Yesterday, SLM insurgent leader Abdel Wahed Mohammed al-Nur failed to meet Kiir and Minnawi for peace talks.

An official spokesman of the SLA, Esam Eddine al-Haj, said that Minnawi had actually arrived in Yei and met Kiir. However, he said he was unable to contact Minnawi to find out the outcome of the discussions.

Al-Haj, who is based in Italy, said a delegation from Minnawi's SLA would arrive in Khartoum within the next two weeks, followed by Minnawi, to implement the Abuja agreement.

[Sudan Watch Ed: For the purposes of using keywords to search the archives of this blog, I refer to Minnawi's faction of Darfur rebel group SLM/A as "SLA" (something Reuters does too) because he appears to run the military side of the movement -- and al-Nur's faction of the SLM/A as "SLM" or "Nur's SLA faction" because he appears more political and claims to represent the interests of a larger number of Darfuris. Also, in order to search items relating to Minnawi, I maintain the spelling of his name as "Minnawi" - same goes for "Janjaweed" and "Gaddafi". If Nur signs the peace deal, I guess the movement may be referred to as SLM/A. Question is: who will I be referring to as the leader of the SLM/A? My view is the Darfuri people are not aware of the contents of the Darfur Peace Agreement. Maybe al-Nur is being selective in his translation of it? Maybe he has promised his people more than can ever be delivered in one go? Many Darfuris can't even read or write - how do they know they are not being hoodwinked simply to serve the greedy ambitions of one man? Same goes for JEM. Then there are days, when I read reports of rebels in eastern Sudan, I wonder if all of the Sudanese rebels are part of one group, conveniently splitting into factions and playing two ends against the middle in order to appear they genuinely want an end to the suffering of their people. Backward barbarians. Janjaweed and all. Give them an inch and they take a mile. No wonder the Sudan is ruled with a stick. It's a wild country, the size of Europe.]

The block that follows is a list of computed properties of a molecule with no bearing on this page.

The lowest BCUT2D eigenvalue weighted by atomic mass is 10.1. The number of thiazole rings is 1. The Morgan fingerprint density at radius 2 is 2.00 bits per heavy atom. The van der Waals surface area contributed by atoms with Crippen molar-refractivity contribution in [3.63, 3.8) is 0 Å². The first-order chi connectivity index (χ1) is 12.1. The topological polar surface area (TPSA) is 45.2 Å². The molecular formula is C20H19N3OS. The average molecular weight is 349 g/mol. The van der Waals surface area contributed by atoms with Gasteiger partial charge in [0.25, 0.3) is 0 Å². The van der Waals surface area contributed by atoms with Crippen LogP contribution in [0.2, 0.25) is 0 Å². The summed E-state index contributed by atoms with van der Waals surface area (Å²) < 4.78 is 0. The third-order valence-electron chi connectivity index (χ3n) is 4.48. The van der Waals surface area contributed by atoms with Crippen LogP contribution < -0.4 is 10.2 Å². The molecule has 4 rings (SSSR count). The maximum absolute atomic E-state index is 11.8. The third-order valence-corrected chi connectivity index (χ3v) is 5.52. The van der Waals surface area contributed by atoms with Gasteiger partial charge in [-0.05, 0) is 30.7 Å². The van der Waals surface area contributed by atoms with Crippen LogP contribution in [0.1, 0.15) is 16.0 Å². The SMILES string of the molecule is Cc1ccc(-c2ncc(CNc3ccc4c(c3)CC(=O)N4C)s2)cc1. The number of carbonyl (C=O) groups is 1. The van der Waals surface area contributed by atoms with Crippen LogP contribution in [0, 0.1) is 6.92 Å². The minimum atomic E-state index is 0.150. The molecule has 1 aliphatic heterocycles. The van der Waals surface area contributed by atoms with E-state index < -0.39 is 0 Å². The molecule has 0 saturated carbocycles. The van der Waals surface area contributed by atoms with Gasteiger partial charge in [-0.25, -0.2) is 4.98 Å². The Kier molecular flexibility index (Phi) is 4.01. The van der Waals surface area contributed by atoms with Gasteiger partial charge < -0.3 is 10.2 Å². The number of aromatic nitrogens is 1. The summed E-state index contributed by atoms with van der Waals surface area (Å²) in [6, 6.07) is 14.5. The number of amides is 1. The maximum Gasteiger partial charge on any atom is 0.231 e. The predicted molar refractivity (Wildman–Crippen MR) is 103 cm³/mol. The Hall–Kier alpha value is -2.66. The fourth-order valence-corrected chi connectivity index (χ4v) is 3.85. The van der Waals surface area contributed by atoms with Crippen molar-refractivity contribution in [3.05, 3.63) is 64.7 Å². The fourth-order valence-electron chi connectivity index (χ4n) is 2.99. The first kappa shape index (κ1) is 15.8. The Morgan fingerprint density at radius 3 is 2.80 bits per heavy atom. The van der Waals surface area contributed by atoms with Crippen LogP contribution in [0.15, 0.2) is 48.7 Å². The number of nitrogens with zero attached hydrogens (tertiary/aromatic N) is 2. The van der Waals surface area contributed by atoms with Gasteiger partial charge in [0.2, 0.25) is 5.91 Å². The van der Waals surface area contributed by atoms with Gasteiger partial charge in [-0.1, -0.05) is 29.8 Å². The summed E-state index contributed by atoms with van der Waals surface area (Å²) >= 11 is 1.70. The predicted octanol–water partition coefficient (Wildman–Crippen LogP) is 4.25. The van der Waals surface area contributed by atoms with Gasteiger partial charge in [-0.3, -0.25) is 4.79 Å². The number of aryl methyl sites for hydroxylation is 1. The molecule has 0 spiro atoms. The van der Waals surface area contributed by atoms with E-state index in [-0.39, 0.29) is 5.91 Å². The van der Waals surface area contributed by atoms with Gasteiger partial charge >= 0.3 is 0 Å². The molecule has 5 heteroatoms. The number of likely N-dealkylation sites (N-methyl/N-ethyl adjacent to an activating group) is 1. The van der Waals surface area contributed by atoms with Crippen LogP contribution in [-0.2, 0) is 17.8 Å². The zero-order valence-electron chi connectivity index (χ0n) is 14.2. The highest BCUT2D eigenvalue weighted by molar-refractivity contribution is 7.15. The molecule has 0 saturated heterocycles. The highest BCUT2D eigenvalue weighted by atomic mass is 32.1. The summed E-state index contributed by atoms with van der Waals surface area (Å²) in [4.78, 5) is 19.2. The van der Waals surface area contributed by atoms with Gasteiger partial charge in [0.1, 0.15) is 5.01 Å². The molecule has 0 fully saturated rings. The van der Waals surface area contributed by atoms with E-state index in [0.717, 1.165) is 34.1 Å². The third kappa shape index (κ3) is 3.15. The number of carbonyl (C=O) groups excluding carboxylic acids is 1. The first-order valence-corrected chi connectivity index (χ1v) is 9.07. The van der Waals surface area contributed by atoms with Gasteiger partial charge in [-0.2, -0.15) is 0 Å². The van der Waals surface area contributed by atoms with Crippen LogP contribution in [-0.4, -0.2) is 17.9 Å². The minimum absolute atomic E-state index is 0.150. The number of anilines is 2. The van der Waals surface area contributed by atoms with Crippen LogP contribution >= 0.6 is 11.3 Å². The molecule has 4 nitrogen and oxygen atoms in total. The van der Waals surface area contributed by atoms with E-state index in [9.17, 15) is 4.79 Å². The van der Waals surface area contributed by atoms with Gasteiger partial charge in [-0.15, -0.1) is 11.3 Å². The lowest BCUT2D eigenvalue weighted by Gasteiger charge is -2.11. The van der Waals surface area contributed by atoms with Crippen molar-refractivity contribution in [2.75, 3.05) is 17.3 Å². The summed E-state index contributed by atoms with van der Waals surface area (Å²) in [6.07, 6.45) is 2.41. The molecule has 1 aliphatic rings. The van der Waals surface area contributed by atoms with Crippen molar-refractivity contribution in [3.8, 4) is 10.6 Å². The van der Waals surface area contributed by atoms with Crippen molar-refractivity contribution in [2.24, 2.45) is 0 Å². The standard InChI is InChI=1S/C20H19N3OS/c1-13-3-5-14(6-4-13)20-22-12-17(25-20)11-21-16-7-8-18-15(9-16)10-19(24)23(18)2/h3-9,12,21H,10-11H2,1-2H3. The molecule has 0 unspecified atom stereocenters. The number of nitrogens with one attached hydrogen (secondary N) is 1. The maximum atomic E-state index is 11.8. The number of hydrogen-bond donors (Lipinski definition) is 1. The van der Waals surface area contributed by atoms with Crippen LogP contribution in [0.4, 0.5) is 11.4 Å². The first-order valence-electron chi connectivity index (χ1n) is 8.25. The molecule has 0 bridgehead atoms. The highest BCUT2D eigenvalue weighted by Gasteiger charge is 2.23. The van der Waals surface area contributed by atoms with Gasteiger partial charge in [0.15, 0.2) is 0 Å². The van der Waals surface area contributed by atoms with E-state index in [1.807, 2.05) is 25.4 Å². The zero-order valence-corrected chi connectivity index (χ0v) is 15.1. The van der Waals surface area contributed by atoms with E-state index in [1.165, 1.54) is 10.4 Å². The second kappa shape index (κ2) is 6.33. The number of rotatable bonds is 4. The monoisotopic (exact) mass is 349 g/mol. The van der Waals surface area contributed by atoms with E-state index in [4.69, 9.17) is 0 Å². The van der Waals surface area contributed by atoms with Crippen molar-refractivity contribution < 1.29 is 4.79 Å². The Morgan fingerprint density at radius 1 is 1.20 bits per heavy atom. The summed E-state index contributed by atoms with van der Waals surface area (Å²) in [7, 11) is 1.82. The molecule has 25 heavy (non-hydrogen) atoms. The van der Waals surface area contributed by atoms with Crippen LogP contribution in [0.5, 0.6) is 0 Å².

United power ...

Even animals can sometimes find together way... (Photo Vit Hassan, Sudan)


Photo: Sandstorm over pyramids in Bajrawia (Vit Hassan)